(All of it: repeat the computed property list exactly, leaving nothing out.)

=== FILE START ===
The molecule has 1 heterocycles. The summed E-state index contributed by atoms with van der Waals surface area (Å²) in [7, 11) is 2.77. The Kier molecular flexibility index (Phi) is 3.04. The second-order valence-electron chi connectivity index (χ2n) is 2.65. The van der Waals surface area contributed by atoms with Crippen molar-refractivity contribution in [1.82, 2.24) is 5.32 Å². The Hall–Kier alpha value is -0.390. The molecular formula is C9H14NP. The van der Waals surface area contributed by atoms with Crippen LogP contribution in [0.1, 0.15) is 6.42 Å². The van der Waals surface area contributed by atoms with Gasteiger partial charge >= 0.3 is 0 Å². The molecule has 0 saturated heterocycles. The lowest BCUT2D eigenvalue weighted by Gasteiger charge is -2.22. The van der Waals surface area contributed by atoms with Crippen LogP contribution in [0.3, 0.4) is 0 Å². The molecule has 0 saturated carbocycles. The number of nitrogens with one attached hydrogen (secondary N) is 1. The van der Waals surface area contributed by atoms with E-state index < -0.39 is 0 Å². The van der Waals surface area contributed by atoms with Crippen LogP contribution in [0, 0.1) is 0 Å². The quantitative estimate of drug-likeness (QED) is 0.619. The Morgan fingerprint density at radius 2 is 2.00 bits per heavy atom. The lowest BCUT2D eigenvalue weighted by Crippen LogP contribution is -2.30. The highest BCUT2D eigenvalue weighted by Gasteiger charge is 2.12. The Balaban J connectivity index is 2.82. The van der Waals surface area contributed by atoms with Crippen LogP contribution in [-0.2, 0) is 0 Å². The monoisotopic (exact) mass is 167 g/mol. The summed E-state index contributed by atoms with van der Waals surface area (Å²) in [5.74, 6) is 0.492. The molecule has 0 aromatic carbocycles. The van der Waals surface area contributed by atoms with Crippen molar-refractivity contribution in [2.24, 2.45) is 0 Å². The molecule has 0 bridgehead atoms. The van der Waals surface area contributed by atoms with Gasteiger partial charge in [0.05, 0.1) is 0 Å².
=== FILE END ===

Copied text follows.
The molecule has 1 heterocycles. The summed E-state index contributed by atoms with van der Waals surface area (Å²) in [7, 11) is 2.77. The Kier molecular flexibility index (Phi) is 3.04. The second-order valence-electron chi connectivity index (χ2n) is 2.65. The van der Waals surface area contributed by atoms with Crippen molar-refractivity contribution in [1.82, 2.24) is 5.32 Å². The Hall–Kier alpha value is -0.390. The molecular formula is C9H14NP. The van der Waals surface area contributed by atoms with Crippen LogP contribution in [0.1, 0.15) is 6.42 Å². The van der Waals surface area contributed by atoms with Gasteiger partial charge >= 0.3 is 0 Å². The molecule has 0 saturated heterocycles. The lowest BCUT2D eigenvalue weighted by Gasteiger charge is -2.22. The van der Waals surface area contributed by atoms with Crippen LogP contribution in [0.3, 0.4) is 0 Å². The molecule has 0 saturated carbocycles. The number of nitrogens with one attached hydrogen (secondary N) is 1. The van der Waals surface area contributed by atoms with E-state index < -0.39 is 0 Å². The van der Waals surface area contributed by atoms with Crippen LogP contribution in [0, 0.1) is 0 Å². The quantitative estimate of drug-likeness (QED) is 0.619. The Morgan fingerprint density at radius 2 is 2.00 bits per heavy atom. The lowest BCUT2D eigenvalue weighted by Crippen LogP contribution is -2.30. The highest BCUT2D eigenvalue weighted by Gasteiger charge is 2.12. The Balaban J connectivity index is 2.82. The van der Waals surface area contributed by atoms with Crippen LogP contribution in [-0.2, 0) is 0 Å². The monoisotopic (exact) mass is 167 g/mol. The summed E-state index contributed by atoms with van der Waals surface area (Å²) in [5.74, 6) is 0.492. The molecule has 0 aromatic carbocycles. The van der Waals surface area contributed by atoms with Crippen molar-refractivity contribution in [2.24, 2.45) is 0 Å². The molecule has 0 bridgehead atoms. The van der Waals surface area contributed by atoms with Gasteiger partial charge in [0.05, 0.1) is 0 Å².